Supreme Court denies Colorado churches' request for relief from COVID-19 worship restrictions

Denver Bible Church in Wheat Ridge, Colorado
Denver Bible Church in Wheat Ridge, Colorado, one of two churches that sued the state over worship restrictions implemented as a result of coronavirus. |

The United States Supreme Court has rejected a request for emergency relief from two churches that are challenging Colorado's restrictions on worship in response to COVID-19.

Denver Bible Church in Wheat Ridge and Community Baptist Church in Brighton filed the request in response to several worship restrictions implemented by Colorado Gov. Jared Polis.

Supreme Court Justice Neil Gorsuch rejected the request without comment on Tuesday, with the justice also not referring the case to the full court for consideration.

“The denial follows a series of other recent rulings on the court’s shadow docket in which the court has granted emergency relief to religious groups seeking exemptions from state limits on in-person gatherings,” according to SCOTUSblog.

“Among those rulings was an April decision in Tandon v. Newsom, in which the court ruled 5-4 that group prayer meetings were entitled to an exemption from California’s policy limiting gatherings in homes during the pandemic.”

Last year, the churches sued Colorado over public health orders that they argued, among other things, gave houses of worship fewer exemptions than various secular entities.

U.S. District Judge Daniel Domenico ruled in favor of the churches last October, granting them a preliminary injunction against the public health orders.

“The Constitution does not allow a state to tell a congregation how large it can be when comparable secular gatherings are not so limited, or to tell a congregation that its reason for wishing to remove facial coverings is less important than a restaurant’s or spa’s,” wrote Domenico.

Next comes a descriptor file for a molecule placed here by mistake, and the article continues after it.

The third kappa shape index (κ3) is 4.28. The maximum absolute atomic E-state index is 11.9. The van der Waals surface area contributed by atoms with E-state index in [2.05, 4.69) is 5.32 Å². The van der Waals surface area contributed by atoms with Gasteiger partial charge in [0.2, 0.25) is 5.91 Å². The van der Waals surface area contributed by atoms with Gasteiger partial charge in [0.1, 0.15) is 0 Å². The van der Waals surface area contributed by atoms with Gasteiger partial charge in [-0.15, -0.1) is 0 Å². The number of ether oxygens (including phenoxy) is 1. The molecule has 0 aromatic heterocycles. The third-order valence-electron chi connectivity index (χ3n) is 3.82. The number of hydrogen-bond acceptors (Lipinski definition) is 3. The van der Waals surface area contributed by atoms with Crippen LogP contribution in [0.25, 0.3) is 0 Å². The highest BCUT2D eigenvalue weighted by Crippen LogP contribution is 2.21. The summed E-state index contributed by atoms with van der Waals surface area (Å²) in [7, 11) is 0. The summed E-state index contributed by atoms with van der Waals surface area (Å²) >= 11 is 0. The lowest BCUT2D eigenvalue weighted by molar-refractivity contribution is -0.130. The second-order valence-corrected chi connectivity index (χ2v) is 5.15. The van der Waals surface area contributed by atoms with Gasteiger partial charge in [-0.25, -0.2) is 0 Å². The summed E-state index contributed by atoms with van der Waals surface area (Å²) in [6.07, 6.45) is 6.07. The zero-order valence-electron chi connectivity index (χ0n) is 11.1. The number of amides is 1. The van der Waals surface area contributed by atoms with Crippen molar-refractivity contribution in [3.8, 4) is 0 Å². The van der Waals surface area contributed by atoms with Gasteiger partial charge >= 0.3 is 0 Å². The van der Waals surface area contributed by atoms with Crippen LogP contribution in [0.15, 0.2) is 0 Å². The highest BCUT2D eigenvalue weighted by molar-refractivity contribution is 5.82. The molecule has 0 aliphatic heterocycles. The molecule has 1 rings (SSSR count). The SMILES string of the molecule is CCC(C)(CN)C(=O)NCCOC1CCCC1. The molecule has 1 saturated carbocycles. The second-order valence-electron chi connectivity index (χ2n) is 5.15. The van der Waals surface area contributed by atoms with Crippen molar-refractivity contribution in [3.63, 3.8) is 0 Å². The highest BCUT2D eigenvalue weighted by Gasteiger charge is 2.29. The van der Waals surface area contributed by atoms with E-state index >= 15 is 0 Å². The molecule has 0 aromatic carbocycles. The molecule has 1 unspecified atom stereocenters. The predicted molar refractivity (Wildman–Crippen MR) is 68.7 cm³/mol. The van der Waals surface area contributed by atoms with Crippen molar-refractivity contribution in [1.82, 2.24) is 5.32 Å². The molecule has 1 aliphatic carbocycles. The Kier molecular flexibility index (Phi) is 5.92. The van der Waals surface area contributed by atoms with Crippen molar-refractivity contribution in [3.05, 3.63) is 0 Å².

“With each exception Colorado makes for secular institutions, the failure to make the same exemption for houses of worship becomes increasingly problematic.”

However, a two-judge panel of the U.S. Court of Appeals for the 10th Circuit issued a brief order overturning the injunctive relief.

“Plaintiffs have failed to demonstrate a likelihood of success on the merits of their claim that the Colorado Disaster Emergency Act … violates the First Amendment of the United States Constitution, either as applied to plaintiffs or on its face. Plaintiffs’ motion is therefore denied,” stated the order.

Over the course of the litigation by Denver Bible and Community Baptist against Colorado, the restrictions on in-person worship in the state have been gradually loosened.

According to Colorado’s official COVID-19 response website, last updated on May 2, noted that worship services, as well as weddings and funerals, were deemed “critical,” meaning they “can ... make exceptions” to state public health guidelines “if they cannot conduct their essential activity within those restrictions.”

“It is still strongly recommended that places of worship in counties with high rates of COVID-19 transmission substitute in-person service with online programming and prioritize outdoor activities over indoor,” they added.

“As with all essential establishments, places of worship must comply with required guidelines … unless doing so would make it impossible to carry out essential activities.”

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